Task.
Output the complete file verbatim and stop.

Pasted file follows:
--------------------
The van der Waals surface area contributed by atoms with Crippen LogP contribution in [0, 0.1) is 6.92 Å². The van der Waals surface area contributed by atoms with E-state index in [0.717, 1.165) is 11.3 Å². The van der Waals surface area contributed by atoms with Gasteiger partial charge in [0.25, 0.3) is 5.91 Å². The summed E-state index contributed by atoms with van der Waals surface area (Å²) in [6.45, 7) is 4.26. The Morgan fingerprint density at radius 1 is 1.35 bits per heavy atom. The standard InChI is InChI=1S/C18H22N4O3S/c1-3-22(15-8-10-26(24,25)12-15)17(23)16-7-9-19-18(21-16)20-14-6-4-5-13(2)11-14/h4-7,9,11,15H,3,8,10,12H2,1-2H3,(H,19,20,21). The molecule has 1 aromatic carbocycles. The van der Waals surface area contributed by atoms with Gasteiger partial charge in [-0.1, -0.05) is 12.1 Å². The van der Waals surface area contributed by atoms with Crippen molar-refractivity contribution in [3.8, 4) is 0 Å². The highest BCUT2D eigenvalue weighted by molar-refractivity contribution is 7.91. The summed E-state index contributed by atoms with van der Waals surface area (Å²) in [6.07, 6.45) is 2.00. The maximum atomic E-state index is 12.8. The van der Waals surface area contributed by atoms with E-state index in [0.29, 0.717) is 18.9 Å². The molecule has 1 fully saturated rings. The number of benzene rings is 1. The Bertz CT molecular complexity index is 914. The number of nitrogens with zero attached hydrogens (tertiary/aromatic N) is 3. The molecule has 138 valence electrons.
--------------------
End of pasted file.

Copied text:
The van der Waals surface area contributed by atoms with Crippen LogP contribution in [0, 0.1) is 6.92 Å². The van der Waals surface area contributed by atoms with E-state index in [0.717, 1.165) is 11.3 Å². The van der Waals surface area contributed by atoms with Gasteiger partial charge in [0.25, 0.3) is 5.91 Å². The summed E-state index contributed by atoms with van der Waals surface area (Å²) in [6.45, 7) is 4.26. The Morgan fingerprint density at radius 1 is 1.35 bits per heavy atom. The standard InChI is InChI=1S/C18H22N4O3S/c1-3-22(15-8-10-26(24,25)12-15)17(23)16-7-9-19-18(21-16)20-14-6-4-5-13(2)11-14/h4-7,9,11,15H,3,8,10,12H2,1-2H3,(H,19,20,21). The molecule has 1 aromatic carbocycles. The van der Waals surface area contributed by atoms with Gasteiger partial charge in [-0.1, -0.05) is 12.1 Å². The van der Waals surface area contributed by atoms with Crippen molar-refractivity contribution in [3.8, 4) is 0 Å². The highest BCUT2D eigenvalue weighted by molar-refractivity contribution is 7.91. The summed E-state index contributed by atoms with van der Waals surface area (Å²) in [6.07, 6.45) is 2.00. The maximum atomic E-state index is 12.8. The van der Waals surface area contributed by atoms with E-state index in [0.29, 0.717) is 18.9 Å². The molecule has 1 fully saturated rings. The number of benzene rings is 1. The Bertz CT molecular complexity index is 914. The number of nitrogens with zero attached hydrogens (tertiary/aromatic N) is 3. The molecule has 138 valence electrons.